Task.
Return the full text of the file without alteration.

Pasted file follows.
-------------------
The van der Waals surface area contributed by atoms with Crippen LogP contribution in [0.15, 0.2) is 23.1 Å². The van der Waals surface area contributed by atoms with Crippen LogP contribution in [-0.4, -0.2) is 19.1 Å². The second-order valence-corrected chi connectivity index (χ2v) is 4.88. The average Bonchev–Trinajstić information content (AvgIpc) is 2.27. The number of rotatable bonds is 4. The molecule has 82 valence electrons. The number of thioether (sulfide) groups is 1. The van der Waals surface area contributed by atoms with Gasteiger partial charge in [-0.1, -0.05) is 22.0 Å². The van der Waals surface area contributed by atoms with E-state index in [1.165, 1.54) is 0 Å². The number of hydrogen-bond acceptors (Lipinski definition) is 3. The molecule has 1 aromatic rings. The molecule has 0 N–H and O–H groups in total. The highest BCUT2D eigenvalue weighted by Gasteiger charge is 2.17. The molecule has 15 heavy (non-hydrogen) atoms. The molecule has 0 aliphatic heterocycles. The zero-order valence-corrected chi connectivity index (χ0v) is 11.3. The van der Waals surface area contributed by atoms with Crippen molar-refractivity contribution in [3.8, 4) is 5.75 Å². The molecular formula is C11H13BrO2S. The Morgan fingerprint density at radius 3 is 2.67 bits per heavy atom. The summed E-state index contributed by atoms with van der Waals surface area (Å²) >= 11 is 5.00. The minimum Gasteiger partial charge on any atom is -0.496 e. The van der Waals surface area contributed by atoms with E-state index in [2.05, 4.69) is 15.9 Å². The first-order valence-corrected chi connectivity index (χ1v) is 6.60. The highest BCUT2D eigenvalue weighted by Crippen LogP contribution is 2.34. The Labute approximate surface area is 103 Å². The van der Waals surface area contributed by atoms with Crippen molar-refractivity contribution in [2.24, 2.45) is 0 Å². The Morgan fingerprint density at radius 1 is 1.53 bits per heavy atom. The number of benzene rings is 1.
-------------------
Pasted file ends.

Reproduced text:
The van der Waals surface area contributed by atoms with Crippen LogP contribution in [0.15, 0.2) is 23.1 Å². The van der Waals surface area contributed by atoms with Crippen LogP contribution in [-0.4, -0.2) is 19.1 Å². The second-order valence-corrected chi connectivity index (χ2v) is 4.88. The average Bonchev–Trinajstić information content (AvgIpc) is 2.27. The number of rotatable bonds is 4. The molecule has 82 valence electrons. The number of thioether (sulfide) groups is 1. The van der Waals surface area contributed by atoms with Gasteiger partial charge in [-0.1, -0.05) is 22.0 Å². The van der Waals surface area contributed by atoms with E-state index in [1.165, 1.54) is 0 Å². The number of hydrogen-bond acceptors (Lipinski definition) is 3. The molecule has 1 aromatic rings. The molecule has 0 N–H and O–H groups in total. The highest BCUT2D eigenvalue weighted by Gasteiger charge is 2.17. The molecule has 15 heavy (non-hydrogen) atoms. The molecule has 0 aliphatic heterocycles. The zero-order valence-corrected chi connectivity index (χ0v) is 11.3. The van der Waals surface area contributed by atoms with Crippen molar-refractivity contribution in [3.8, 4) is 5.75 Å². The molecular formula is C11H13BrO2S. The Morgan fingerprint density at radius 3 is 2.67 bits per heavy atom. The summed E-state index contributed by atoms with van der Waals surface area (Å²) >= 11 is 5.00. The minimum Gasteiger partial charge on any atom is -0.496 e. The van der Waals surface area contributed by atoms with E-state index in [2.05, 4.69) is 15.9 Å². The first-order valence-corrected chi connectivity index (χ1v) is 6.60. The highest BCUT2D eigenvalue weighted by Crippen LogP contribution is 2.34. The Labute approximate surface area is 103 Å². The van der Waals surface area contributed by atoms with Crippen molar-refractivity contribution in [2.24, 2.45) is 0 Å². The Morgan fingerprint density at radius 1 is 1.53 bits per heavy atom. The number of benzene rings is 1.